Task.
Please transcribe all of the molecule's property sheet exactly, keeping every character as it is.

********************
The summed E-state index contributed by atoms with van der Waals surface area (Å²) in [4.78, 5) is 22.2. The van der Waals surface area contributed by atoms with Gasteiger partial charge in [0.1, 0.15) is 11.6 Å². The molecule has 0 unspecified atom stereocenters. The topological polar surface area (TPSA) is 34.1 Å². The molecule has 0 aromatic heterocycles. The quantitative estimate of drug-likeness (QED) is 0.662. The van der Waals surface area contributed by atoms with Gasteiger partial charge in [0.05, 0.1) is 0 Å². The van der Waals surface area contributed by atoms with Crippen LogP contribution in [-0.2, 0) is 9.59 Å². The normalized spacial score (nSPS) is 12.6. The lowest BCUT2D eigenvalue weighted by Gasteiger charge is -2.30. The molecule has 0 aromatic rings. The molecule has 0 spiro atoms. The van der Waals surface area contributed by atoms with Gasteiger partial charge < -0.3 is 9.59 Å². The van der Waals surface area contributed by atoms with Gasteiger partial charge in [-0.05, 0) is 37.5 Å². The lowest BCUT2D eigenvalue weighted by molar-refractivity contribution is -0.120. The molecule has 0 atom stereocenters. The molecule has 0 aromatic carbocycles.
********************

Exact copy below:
The summed E-state index contributed by atoms with van der Waals surface area (Å²) in [4.78, 5) is 22.2. The van der Waals surface area contributed by atoms with Gasteiger partial charge in [0.1, 0.15) is 11.6 Å². The molecule has 0 unspecified atom stereocenters. The topological polar surface area (TPSA) is 34.1 Å². The molecule has 0 aromatic heterocycles. The quantitative estimate of drug-likeness (QED) is 0.662. The van der Waals surface area contributed by atoms with Gasteiger partial charge in [0.05, 0.1) is 0 Å². The van der Waals surface area contributed by atoms with Crippen LogP contribution in [-0.2, 0) is 9.59 Å². The normalized spacial score (nSPS) is 12.6. The lowest BCUT2D eigenvalue weighted by Gasteiger charge is -2.30. The molecule has 0 aromatic rings. The molecule has 0 spiro atoms. The van der Waals surface area contributed by atoms with Gasteiger partial charge < -0.3 is 9.59 Å². The van der Waals surface area contributed by atoms with Gasteiger partial charge in [-0.05, 0) is 37.5 Å². The lowest BCUT2D eigenvalue weighted by molar-refractivity contribution is -0.120. The molecule has 0 atom stereocenters. The molecule has 0 aromatic carbocycles.